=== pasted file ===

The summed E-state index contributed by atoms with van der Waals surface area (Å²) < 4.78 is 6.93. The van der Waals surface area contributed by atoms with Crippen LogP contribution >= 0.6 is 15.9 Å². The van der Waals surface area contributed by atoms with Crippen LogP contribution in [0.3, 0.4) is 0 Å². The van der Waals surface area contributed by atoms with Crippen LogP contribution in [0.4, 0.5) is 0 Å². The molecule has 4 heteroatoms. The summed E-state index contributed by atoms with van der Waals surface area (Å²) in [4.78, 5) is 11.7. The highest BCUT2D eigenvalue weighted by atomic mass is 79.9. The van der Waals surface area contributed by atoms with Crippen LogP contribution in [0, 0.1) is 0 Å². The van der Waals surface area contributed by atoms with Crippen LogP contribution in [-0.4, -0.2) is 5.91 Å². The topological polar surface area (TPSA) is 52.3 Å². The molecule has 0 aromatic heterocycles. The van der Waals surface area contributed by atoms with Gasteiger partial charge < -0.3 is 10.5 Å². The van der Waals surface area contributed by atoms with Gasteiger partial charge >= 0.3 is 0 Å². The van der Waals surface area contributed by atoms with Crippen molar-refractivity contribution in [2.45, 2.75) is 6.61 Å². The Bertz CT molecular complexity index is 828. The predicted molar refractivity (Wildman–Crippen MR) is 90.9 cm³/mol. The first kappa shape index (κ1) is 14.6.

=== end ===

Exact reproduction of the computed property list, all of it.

The summed E-state index contributed by atoms with van der Waals surface area (Å²) < 4.78 is 6.93. The van der Waals surface area contributed by atoms with Crippen LogP contribution >= 0.6 is 15.9 Å². The van der Waals surface area contributed by atoms with Crippen LogP contribution in [0.3, 0.4) is 0 Å². The van der Waals surface area contributed by atoms with Crippen LogP contribution in [0.4, 0.5) is 0 Å². The molecule has 4 heteroatoms. The summed E-state index contributed by atoms with van der Waals surface area (Å²) in [4.78, 5) is 11.7. The highest BCUT2D eigenvalue weighted by atomic mass is 79.9. The van der Waals surface area contributed by atoms with Crippen LogP contribution in [0, 0.1) is 0 Å². The van der Waals surface area contributed by atoms with Crippen LogP contribution in [-0.4, -0.2) is 5.91 Å². The topological polar surface area (TPSA) is 52.3 Å². The molecule has 0 aromatic heterocycles. The van der Waals surface area contributed by atoms with Gasteiger partial charge < -0.3 is 10.5 Å². The van der Waals surface area contributed by atoms with Gasteiger partial charge >= 0.3 is 0 Å². The van der Waals surface area contributed by atoms with Crippen molar-refractivity contribution in [2.45, 2.75) is 6.61 Å². The Bertz CT molecular complexity index is 828. The predicted molar refractivity (Wildman–Crippen MR) is 90.9 cm³/mol. The first kappa shape index (κ1) is 14.6.